Georgia Tech's Wilbur Lam Develops
Anemia Detection Via Smartphone
December 19, 2018
engineers have developed a smartphone app with the aim of non-invasive
detection of anemia. Instead of a blood test, the app uses photos of
someone’s fingernails taken on a smartphone to determine whether the
level of hemoglobin in their blood seems low.
The researchers published their results on Tuesday, December 4, 2018, in
“All other ‘point-of-care’ anemia detection tools require external
equipment, and represent trade-offs between invasiveness, cost, and
accuracy,” said principal investigator Wilbur Lam. “This is a standalone
app that can look at hemoglobin levels without the need to draw blood.”
The app should be used for screening, not clinical diagnosis.
Lam is a clinical hematologist-bioengineer at the Aflac Cancer and Blood
Disorders Center of Children’s Healthcare of Atlanta, associate
professor of pediatrics at Emory University School of Medicine and a
faculty member in the Wallace H. Coulter Department of Biomedical
Engineering at Georgia Tech.
The study's first author was Rob Mannino, who was motivated to conduct
the research by his own experience living with beta-thalassemia, an
inherited blood disorder caused by a mutation in the beta-globin gene.
Mannino was a graduate research assistant in biomedical engineering who
has since graduated.
“Treatment for my disease requires monthly blood transfusions,” Mannino
says. “My doctors would test my hemoglobin levels more if they could,
but it’s a hassle for me to get to the hospital in between transfusions
to receive this blood test. Instead, my doctors currently have to just
estimate when I’m going to need a transfusion, based on my hemoglobin
“This whole project couldn’t have been done by anyone but Rob,” Lam
says. “He took pictures of himself before and after transfusions as his
hemoglobin levels were changing, which enabled him to constantly refine
and tweak his technology on himself in a very efficient manner. So
essentially, he was his own perfect initial test subject with each
iteration of the app.”
The app could facilitate self-management by patients with chronic
anemia, allowing them to monitor their disease and to identify the times
when they need to adjust their therapies or receive transfusions, the
researchers said. That may reduce side effects or complications of
having transfusions too early or too late.
The technology could be used by anyone at any time and could be
especially appropriate for pregnant women, women with abnormal menstrual
bleeding, or runners/athletes. Its simplicity means it could be useful
in developing countries. Clinical diagnostic tools have strict accuracy
requirements, but Mannino and Lam think that with additional research,
they can eventually achieve the accuracy needed to replace blood-based
anemia testing for clinical diagnosis.
Anemia is a blood condition that affects two billion people worldwide
and can lead to fatigue, paleness and cardiac distress if left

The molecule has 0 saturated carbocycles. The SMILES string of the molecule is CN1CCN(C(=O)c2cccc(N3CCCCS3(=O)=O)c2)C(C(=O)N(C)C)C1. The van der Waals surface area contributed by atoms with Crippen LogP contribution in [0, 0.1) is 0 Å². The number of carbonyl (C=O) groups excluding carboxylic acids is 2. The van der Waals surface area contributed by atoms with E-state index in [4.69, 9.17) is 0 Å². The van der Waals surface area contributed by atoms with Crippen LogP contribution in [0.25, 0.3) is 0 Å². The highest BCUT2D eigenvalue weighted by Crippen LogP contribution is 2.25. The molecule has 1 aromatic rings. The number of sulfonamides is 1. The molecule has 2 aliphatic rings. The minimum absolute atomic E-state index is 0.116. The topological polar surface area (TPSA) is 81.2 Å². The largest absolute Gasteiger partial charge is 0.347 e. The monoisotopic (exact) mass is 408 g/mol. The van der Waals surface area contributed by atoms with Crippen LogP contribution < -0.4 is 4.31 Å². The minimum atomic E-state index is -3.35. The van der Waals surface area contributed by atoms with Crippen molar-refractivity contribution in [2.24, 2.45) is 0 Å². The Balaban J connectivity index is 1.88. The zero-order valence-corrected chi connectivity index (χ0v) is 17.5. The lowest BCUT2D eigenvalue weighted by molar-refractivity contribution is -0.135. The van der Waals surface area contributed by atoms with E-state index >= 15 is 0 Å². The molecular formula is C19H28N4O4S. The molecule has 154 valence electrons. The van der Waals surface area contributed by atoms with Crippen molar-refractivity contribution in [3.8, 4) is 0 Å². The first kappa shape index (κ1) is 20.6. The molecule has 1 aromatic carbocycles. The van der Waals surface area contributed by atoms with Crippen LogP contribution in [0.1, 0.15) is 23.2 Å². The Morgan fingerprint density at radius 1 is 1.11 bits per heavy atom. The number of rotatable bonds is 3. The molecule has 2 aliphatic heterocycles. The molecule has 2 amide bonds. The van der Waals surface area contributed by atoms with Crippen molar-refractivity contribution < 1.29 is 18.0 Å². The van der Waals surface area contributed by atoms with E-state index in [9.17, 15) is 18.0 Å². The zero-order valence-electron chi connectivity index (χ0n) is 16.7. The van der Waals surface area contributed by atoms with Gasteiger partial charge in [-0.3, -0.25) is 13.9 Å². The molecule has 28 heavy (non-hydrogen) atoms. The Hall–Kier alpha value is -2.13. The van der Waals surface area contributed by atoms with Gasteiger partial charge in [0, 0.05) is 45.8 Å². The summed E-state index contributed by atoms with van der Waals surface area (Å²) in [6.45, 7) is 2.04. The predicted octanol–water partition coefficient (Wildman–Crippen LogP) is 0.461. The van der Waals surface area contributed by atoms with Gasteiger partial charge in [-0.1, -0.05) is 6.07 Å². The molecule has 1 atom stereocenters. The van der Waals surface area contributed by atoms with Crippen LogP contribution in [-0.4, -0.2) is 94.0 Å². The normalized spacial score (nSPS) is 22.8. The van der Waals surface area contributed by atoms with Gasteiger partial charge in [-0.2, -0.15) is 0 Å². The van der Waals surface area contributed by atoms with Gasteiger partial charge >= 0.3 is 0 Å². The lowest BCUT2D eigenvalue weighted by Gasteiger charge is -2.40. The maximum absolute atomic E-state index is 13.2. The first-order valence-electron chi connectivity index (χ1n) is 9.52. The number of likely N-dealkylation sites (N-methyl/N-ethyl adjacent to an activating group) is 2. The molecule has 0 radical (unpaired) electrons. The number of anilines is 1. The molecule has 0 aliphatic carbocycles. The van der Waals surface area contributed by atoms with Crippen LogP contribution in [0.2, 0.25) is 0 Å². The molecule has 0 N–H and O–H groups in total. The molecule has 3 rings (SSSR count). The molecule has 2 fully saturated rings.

untreated. The current gold standard for anemia diagnosis is known as a
complete blood count (CBC).
The researchers studied fingernail photos and correlated the color of
the fingernail beds with hemoglobin levels measured by CBC in 337
people: some healthy, and others with a variety of anemia diagnoses. The
algorithm for converting fingernail color to blood hemoglobin level was
developed with 237 of these subjects and then tested on 100.
The researchers were able to show that a single smartphone image,
without personalized calibration, can measure hemoglobin level with an
accuracy of 2.4 grams/deciliter with a sensitivity of up to 97 percent.
Personalized calibration, tested on four patients over the course of
several weeks, can improve the accuracy to 0.92 grams/deciliter, a
degree of accuracy on par with point-of-care blood-based hemoglobin
tests. Normal values are 13.5-17.5 grams/deciliter for males and
12.0-15.5 grams/deciliter for females.
In the app, the use of fingernail beds, which do not contain melanin,
means the test can be valid for people with a variety of skin tones. The
accuracy is consistent for dark or light skin tones, Mannino says. The
app uses image metadata to correct for background brightness and can be
adapted to phones from multiple manufacturers.
Mannino and Lam say they are working with a variety of doctors at
Children’s and Emory – geriatric, internal medicine, neonatologists,
transfusion medicine, global health – to obtain additional data and
better calibrate their system.
“This is just a snapshot of the accuracy right now,” Lam says. “The
algorithm gets smarter with every patient enrolled.”
following researchers co-authored this study: David Myers, Erika
Tyburski, G.D. Clifford of Georgia Tech and Emory; Jeanne Boudreaux,
Christina Carusa of Children's Healthcare of Atlanta, and Traci Leong of
The research was supported by the National Science Foundation (Graduate
Research Fellowship DGE-1650044 and Southeastern Nanotechnology
Infrastructure Corridor 1542174), the 2017 Massachusetts General
Hospital Primary Care Technology Prize, and National Institutes of
Health (R21 EB025646).
The smartphone anemia app is projected to be available commercially for
public download as soon as Spring of 2019. A patent application has been
filed for the anemia app, and Wilbur Lam and Rob Mannino have a
financial interest in the success of this product.